Swords of an Honorable Ruler is my FAVORITE Inuyasha Movie

I don’t care how big everyone’s ears are.

- Its one of the better glimpses we see of Inuyasha’s parents relationship and the tragedy surrounding his birth,(Thank goodness for the Tenseiga, huh?) and how Inuyasha’s father actually met his end.

- While Sesshomaru is is typical self - scientifically observing everything happening, I think we get to see a little bit more of his motivation here? Like, yes, he didn’t have the best relationship with pops - I mean he wanted to defeat him and be his superior. However I think the fact that Inu no Taisho died protecting Inuyasha and Izaiyoi robbed him of that opportunity. That could cause some serious resentment.

- Takemaru is a super interesting villain. He is quite similar to Naraku in that his desire for a woman soured when she was unavailable to him, thus motivating him to do some terrible things (i.e. Kill a woman in labor and her baby, be reanimated by a sword from hell…)

- The whole several scenes where Inuyasha is possessed by So'unga. Not only does Kagome get to see her nightmares realized (her involvement in the Feudal Era causing devastation in her own time), but also the actual destruction of a village by Inuyasha’s hand back in the Sengoku period. (I think we were ALL Miroku, screaming ourselves hoarse in desperation when we thought Inuyasha was going to kill that mom and her kids - one of my favorite moments btw).

- Sesshomaru’s left arm. I mean… he had the opportunity to get that baby back, but instead, he just casually watched it fall into the pits of hell.

- The scene where everyone ends up fighting together at the castle facing hoards of the undead is epic. Inuyasha and Sesshomaru standing back to back swearing to kill each other AFTER this is over? Miroku (as per usual) trying to martyr himself my sucking in all of the zombies and their miasma.

-AND WHILE WE’RE ON THE SUBJECT THIS LINE: “What good is this cursed hand if I can’t protect the woman I LOVE.” Yup. Love. I’m almost positive this is the first (and maybe only) time we hear Miroku verbally tell Sango he loves her. (Sure we hear him say he deeply cares for her, she’s important to him, etc., but not the l-word). Later goes on, in his poisoned stupor, to keep her from walking off a cliff into the underworld.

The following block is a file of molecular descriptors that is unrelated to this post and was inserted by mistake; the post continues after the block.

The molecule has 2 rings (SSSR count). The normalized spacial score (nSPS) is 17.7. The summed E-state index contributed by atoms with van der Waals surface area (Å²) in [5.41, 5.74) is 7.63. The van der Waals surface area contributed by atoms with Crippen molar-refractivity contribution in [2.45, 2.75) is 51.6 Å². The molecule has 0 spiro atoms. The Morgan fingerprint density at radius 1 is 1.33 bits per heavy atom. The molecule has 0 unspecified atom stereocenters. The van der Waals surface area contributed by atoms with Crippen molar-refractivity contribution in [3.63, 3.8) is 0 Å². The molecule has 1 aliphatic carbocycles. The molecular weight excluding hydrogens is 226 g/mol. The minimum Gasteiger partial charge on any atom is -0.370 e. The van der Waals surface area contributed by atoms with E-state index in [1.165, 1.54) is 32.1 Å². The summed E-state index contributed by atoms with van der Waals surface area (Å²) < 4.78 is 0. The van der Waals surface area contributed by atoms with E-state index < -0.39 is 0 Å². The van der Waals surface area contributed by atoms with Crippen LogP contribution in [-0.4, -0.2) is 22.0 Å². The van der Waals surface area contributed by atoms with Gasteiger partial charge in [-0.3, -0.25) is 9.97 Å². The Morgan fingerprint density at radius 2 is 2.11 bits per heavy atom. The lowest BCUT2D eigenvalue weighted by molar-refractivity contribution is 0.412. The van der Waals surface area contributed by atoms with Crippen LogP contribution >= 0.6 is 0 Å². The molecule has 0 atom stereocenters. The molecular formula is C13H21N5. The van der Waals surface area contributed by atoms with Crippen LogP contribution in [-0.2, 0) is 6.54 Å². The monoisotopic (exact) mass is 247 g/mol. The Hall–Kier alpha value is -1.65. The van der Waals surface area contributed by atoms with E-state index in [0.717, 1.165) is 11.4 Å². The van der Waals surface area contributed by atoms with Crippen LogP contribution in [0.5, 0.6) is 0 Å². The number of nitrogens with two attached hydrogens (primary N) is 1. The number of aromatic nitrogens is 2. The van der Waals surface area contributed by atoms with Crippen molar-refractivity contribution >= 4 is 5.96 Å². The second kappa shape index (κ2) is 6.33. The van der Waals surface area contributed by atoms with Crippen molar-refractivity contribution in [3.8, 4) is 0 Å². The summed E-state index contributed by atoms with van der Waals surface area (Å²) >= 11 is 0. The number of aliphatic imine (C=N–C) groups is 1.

- Sesshomaru being protective. He is obviously driven to save Rin and even protect Jaken, but here we also see him protect Inuyasha. Of course he hides it by telling him he’s in the way, but still, he keeps Inuyasha from taking a pretty powerful blow.

I. Love. This. Movie. So. Much.

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My initial design for Doctor Slys, which is Dr. Flug realizing his full potential as a Super Villain. Not so much a role reversal as a possible future in which the good in his heart is extinguished.

Design is quickly sketched up and so is subject to changes/tweaks as I play around with it. Wanted to test it with his default colour scheme but I think the red and blue clash too much. Decided to go with the pilot’s mask after talking to @recdrflxg but I took some liberties and will have to practice drawing masks from WWI and II. Like I said, this is a rough conception of what I had in mind but hopefully I was able to get my idea of Slys across.

I’ll write up a post about him and his au next.

instagram

a super villain without a super villain laugh

Dinner is on Me

The apprentice hero rubbed his sore wrists, working the circulation back into them. “Sir… I can’t believe you let Redghost just leave! Like nothing! He is a wanted criminal!”